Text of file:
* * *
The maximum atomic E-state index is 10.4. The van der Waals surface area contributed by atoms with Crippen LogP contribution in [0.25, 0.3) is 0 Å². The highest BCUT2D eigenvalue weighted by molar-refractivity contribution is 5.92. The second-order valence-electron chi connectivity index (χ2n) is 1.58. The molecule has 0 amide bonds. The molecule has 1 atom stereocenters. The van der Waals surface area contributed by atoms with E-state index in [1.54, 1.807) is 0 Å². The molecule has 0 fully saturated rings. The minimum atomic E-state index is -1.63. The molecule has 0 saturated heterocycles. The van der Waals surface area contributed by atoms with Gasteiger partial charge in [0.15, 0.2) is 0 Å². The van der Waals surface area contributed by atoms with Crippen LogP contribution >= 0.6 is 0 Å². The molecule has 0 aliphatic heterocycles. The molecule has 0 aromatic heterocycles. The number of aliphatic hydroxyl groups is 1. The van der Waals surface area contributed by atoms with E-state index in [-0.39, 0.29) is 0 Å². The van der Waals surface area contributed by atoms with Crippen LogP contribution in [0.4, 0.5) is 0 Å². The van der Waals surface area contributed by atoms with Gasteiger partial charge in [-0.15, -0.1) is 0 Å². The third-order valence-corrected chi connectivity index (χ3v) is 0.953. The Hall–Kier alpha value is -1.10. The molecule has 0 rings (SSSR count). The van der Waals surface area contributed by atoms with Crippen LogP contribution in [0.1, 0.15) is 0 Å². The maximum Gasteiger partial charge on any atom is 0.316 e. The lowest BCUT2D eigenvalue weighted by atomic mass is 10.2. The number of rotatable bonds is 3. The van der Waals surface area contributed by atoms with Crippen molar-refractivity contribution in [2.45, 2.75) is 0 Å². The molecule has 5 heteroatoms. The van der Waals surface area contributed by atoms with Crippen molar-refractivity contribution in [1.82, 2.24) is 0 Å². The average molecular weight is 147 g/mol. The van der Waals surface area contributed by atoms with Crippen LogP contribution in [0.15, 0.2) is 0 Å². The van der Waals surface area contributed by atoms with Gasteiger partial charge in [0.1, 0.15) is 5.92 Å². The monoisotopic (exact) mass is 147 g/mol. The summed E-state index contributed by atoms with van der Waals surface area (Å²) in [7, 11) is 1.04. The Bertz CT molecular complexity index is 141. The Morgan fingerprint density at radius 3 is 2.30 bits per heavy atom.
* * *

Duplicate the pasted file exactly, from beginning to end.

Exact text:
The maximum atomic E-state index is 10.4. The van der Waals surface area contributed by atoms with Crippen LogP contribution in [0.25, 0.3) is 0 Å². The highest BCUT2D eigenvalue weighted by molar-refractivity contribution is 5.92. The second-order valence-electron chi connectivity index (χ2n) is 1.58. The molecule has 0 amide bonds. The molecule has 1 atom stereocenters. The van der Waals surface area contributed by atoms with E-state index in [1.54, 1.807) is 0 Å². The molecule has 0 fully saturated rings. The minimum atomic E-state index is -1.63. The molecule has 0 saturated heterocycles. The van der Waals surface area contributed by atoms with Gasteiger partial charge in [0.15, 0.2) is 0 Å². The van der Waals surface area contributed by atoms with Crippen LogP contribution >= 0.6 is 0 Å². The molecule has 0 aliphatic heterocycles. The molecule has 0 aromatic heterocycles. The number of aliphatic hydroxyl groups is 1. The van der Waals surface area contributed by atoms with E-state index in [-0.39, 0.29) is 0 Å². The van der Waals surface area contributed by atoms with Crippen LogP contribution in [0.4, 0.5) is 0 Å². The van der Waals surface area contributed by atoms with Gasteiger partial charge in [-0.15, -0.1) is 0 Å². The third-order valence-corrected chi connectivity index (χ3v) is 0.953. The Hall–Kier alpha value is -1.10. The molecule has 0 rings (SSSR count). The van der Waals surface area contributed by atoms with Crippen LogP contribution in [0.1, 0.15) is 0 Å². The maximum Gasteiger partial charge on any atom is 0.316 e. The lowest BCUT2D eigenvalue weighted by atomic mass is 10.2. The number of rotatable bonds is 3. The van der Waals surface area contributed by atoms with Crippen molar-refractivity contribution in [2.45, 2.75) is 0 Å². The molecule has 5 heteroatoms. The van der Waals surface area contributed by atoms with Crippen molar-refractivity contribution in [1.82, 2.24) is 0 Å². The average molecular weight is 147 g/mol. The van der Waals surface area contributed by atoms with Crippen LogP contribution in [0.15, 0.2) is 0 Å². The van der Waals surface area contributed by atoms with Gasteiger partial charge in [0.1, 0.15) is 5.92 Å². The monoisotopic (exact) mass is 147 g/mol. The summed E-state index contributed by atoms with van der Waals surface area (Å²) in [7, 11) is 1.04. The Bertz CT molecular complexity index is 141. The Morgan fingerprint density at radius 3 is 2.30 bits per heavy atom.